How Learning a Second Language Improves Your Mental, Emotional, and Physical Health
Many view learning a foreign language as a way to increase the lines on their resume or as a way to meet more people when traveling. However, researchers have seen that learning a foreign language not only improves one’s ability to be social, but it also increases intelligence, increases decisiveness, and can improve an individual’s ability to speak their mother tongue.
A person who is bilingual, according to psychological studies, has an improved cognitive process as opposed to individuals who speak just one language. Their brain operates differently, and these differences produce some amazing mental benefits.
This is one of the reasons there are many people looking for an English tutor in Sydney to help them in prove their English skills or learn the language altogether. One of the benefits that comes from learning another language is that the brain is forced to identify and recognize patterns that are new. It must learn how to negotiate the nuances of a language. This skill improves a person’s ability to solve problems, negotiate with people, and multitask.
Researchers have seen that students who study multiple languages do better on the standardized test than their peers who only speak one language. This improvement is not only seen in subjects who are related to language, such as reading and vocabulary, but it is also seen in mathematics.
One of the reasons why being bilingual makes a person a better multi-tasker is because being bilingual means that a person can juggle between different structures and different ways of thinking. They can switch from reading or writing in one language to reading or writing in another language.
A study was done where people were put in an automobile and asked to multitask. Bilingual individuals were able to accomplish these tasks and create fewer errors than their monolingual counterparts.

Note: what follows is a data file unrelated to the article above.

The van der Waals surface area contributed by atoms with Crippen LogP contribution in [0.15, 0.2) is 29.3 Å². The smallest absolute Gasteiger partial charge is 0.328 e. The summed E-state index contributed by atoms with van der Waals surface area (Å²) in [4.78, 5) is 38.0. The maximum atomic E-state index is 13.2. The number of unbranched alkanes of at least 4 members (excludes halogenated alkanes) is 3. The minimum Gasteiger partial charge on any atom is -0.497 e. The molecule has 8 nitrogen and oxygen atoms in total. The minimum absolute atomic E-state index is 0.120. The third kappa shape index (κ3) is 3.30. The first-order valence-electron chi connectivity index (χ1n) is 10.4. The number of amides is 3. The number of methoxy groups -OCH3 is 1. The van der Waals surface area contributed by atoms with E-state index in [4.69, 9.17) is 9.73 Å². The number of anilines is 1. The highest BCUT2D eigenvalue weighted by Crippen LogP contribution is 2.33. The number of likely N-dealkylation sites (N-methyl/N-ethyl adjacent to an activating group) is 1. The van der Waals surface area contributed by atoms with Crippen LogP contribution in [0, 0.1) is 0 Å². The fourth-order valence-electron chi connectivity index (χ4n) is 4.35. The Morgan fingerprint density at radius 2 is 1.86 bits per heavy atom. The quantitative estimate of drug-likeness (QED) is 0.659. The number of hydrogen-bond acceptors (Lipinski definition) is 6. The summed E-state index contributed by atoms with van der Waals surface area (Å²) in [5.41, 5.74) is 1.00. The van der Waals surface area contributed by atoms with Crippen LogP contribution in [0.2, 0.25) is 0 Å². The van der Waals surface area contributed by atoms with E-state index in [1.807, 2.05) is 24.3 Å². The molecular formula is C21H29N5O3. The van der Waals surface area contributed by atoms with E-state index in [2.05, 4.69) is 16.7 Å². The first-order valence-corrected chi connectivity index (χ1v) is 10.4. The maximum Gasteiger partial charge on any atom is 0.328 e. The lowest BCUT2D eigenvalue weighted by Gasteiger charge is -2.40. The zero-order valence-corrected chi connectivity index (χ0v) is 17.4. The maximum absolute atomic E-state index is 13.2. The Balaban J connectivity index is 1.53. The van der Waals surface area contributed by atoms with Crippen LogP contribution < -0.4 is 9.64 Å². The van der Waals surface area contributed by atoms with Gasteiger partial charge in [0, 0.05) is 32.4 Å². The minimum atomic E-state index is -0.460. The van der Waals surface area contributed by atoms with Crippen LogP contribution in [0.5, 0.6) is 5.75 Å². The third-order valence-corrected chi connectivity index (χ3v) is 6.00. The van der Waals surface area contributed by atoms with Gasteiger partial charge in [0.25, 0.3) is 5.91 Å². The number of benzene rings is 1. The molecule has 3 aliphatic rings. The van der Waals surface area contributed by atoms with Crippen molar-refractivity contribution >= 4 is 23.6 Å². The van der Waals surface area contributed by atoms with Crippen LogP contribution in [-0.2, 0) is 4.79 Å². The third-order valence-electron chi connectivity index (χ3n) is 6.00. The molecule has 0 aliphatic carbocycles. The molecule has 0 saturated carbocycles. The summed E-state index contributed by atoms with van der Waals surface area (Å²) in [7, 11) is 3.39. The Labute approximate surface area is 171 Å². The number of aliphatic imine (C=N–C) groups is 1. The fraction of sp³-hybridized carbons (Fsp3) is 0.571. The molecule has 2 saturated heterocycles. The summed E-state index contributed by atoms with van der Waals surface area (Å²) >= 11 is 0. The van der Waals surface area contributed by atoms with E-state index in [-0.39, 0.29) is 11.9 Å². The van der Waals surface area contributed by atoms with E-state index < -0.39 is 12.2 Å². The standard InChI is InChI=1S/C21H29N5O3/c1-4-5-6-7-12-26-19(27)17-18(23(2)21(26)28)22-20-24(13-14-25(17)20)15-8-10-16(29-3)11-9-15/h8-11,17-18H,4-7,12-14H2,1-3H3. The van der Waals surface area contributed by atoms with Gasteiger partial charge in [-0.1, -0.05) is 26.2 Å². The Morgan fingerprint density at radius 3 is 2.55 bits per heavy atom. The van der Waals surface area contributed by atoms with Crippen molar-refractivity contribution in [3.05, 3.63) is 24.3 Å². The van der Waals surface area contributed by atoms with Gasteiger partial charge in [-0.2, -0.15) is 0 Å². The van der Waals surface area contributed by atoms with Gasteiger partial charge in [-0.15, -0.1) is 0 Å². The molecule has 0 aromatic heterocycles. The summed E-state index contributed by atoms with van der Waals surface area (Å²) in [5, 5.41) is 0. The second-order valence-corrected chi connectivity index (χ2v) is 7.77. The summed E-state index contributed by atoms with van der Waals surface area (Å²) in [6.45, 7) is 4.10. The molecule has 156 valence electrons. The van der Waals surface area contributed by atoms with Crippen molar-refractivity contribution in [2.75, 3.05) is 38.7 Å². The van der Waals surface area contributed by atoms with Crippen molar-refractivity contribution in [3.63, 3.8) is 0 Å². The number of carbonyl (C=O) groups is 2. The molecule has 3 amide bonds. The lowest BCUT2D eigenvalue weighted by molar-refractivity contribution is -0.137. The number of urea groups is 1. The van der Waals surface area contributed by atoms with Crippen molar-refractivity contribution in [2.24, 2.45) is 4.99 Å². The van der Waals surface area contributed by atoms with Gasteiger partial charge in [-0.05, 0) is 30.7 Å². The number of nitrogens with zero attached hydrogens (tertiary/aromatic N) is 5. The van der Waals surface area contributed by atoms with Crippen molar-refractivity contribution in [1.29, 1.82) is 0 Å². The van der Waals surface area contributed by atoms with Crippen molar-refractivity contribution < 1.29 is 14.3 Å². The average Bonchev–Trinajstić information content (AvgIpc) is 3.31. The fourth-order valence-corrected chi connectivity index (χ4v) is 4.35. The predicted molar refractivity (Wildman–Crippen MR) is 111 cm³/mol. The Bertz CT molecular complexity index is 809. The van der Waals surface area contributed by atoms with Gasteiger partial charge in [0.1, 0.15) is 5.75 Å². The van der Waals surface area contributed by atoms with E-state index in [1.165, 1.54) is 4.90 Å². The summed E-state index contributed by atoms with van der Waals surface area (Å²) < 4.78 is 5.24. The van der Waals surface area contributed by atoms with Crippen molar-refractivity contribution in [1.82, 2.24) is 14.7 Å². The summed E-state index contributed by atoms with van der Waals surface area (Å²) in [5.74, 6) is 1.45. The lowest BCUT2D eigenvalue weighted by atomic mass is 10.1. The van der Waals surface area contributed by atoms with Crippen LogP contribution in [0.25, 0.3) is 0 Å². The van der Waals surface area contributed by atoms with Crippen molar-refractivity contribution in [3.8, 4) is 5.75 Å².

There are health benefits as well. Multiple studies have shown a link between being bilingual and a reduced risk of Alzheimer’s and dementia. Even when factors such as gender, physical health, and education or economical income were taken into consideration, bilingual individuals still performed better.
Bilingual individuals have better memory. Educators compare the brain to a muscle. The more it is exercised, the better it functions. When a person learns a language, they have to memorize vocabulary and other rules, which forces them to exercise this mental muscle. As a result, their overall memory improves. Bilingual individuals can remember shopping lists, directions, and names better than individuals who just speak one language.
It appears that bilingual individuals are more perceptive as well. They are able to identify relative information from their surroundings and edit out the irrelevant. They can identify misleading information and focus on what is pertinent.
Polyglots have been shown to make more rational decisions. This is because language has nuances and subtle implications in the vocabulary that can have a subconscious effect on the way that a person thinks and their judgment.
Learning a foreign language makes a person more aware. It improves their health, and it strengthens their cognitive ability.
Featured Courtesy: BeBrainFit